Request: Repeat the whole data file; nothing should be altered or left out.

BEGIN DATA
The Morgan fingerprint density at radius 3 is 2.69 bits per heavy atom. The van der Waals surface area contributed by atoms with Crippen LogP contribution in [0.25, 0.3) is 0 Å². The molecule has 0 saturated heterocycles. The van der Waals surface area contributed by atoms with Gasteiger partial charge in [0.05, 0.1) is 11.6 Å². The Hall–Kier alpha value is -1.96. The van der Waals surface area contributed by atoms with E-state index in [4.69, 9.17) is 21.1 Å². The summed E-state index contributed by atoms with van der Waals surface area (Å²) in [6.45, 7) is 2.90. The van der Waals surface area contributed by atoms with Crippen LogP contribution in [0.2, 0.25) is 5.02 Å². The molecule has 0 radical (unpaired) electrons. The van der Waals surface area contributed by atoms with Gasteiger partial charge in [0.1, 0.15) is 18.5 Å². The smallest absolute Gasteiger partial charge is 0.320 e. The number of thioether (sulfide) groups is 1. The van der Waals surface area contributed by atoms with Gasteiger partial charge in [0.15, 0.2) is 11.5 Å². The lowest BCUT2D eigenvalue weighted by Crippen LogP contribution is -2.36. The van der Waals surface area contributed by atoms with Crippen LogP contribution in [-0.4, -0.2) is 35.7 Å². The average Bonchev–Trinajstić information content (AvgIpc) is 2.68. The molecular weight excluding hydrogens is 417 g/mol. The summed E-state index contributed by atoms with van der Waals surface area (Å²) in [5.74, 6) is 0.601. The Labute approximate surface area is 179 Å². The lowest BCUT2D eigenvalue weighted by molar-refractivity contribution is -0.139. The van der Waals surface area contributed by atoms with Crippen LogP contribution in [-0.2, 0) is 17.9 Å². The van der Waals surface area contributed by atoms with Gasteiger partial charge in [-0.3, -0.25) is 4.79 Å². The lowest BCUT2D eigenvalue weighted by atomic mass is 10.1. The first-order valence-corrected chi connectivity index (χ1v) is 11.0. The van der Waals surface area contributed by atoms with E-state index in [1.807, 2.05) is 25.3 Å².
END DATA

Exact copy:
The Morgan fingerprint density at radius 3 is 2.69 bits per heavy atom. The van der Waals surface area contributed by atoms with Crippen LogP contribution in [0.25, 0.3) is 0 Å². The molecule has 0 saturated heterocycles. The van der Waals surface area contributed by atoms with Gasteiger partial charge in [0.05, 0.1) is 11.6 Å². The Hall–Kier alpha value is -1.96. The van der Waals surface area contributed by atoms with E-state index in [4.69, 9.17) is 21.1 Å². The summed E-state index contributed by atoms with van der Waals surface area (Å²) in [6.45, 7) is 2.90. The van der Waals surface area contributed by atoms with Crippen LogP contribution in [0.2, 0.25) is 5.02 Å². The molecule has 0 radical (unpaired) electrons. The van der Waals surface area contributed by atoms with Gasteiger partial charge in [0.1, 0.15) is 18.5 Å². The smallest absolute Gasteiger partial charge is 0.320 e. The number of thioether (sulfide) groups is 1. The van der Waals surface area contributed by atoms with Gasteiger partial charge in [0.15, 0.2) is 11.5 Å². The lowest BCUT2D eigenvalue weighted by Crippen LogP contribution is -2.36. The van der Waals surface area contributed by atoms with Crippen LogP contribution in [-0.4, -0.2) is 35.7 Å². The average Bonchev–Trinajstić information content (AvgIpc) is 2.68. The molecular weight excluding hydrogens is 417 g/mol. The summed E-state index contributed by atoms with van der Waals surface area (Å²) in [5.74, 6) is 0.601. The Labute approximate surface area is 179 Å². The lowest BCUT2D eigenvalue weighted by molar-refractivity contribution is -0.139. The van der Waals surface area contributed by atoms with Crippen LogP contribution in [-0.2, 0) is 17.9 Å². The van der Waals surface area contributed by atoms with Gasteiger partial charge in [-0.3, -0.25) is 4.79 Å². The lowest BCUT2D eigenvalue weighted by atomic mass is 10.1. The first-order valence-corrected chi connectivity index (χ1v) is 11.0. The van der Waals surface area contributed by atoms with E-state index in [1.807, 2.05) is 25.3 Å².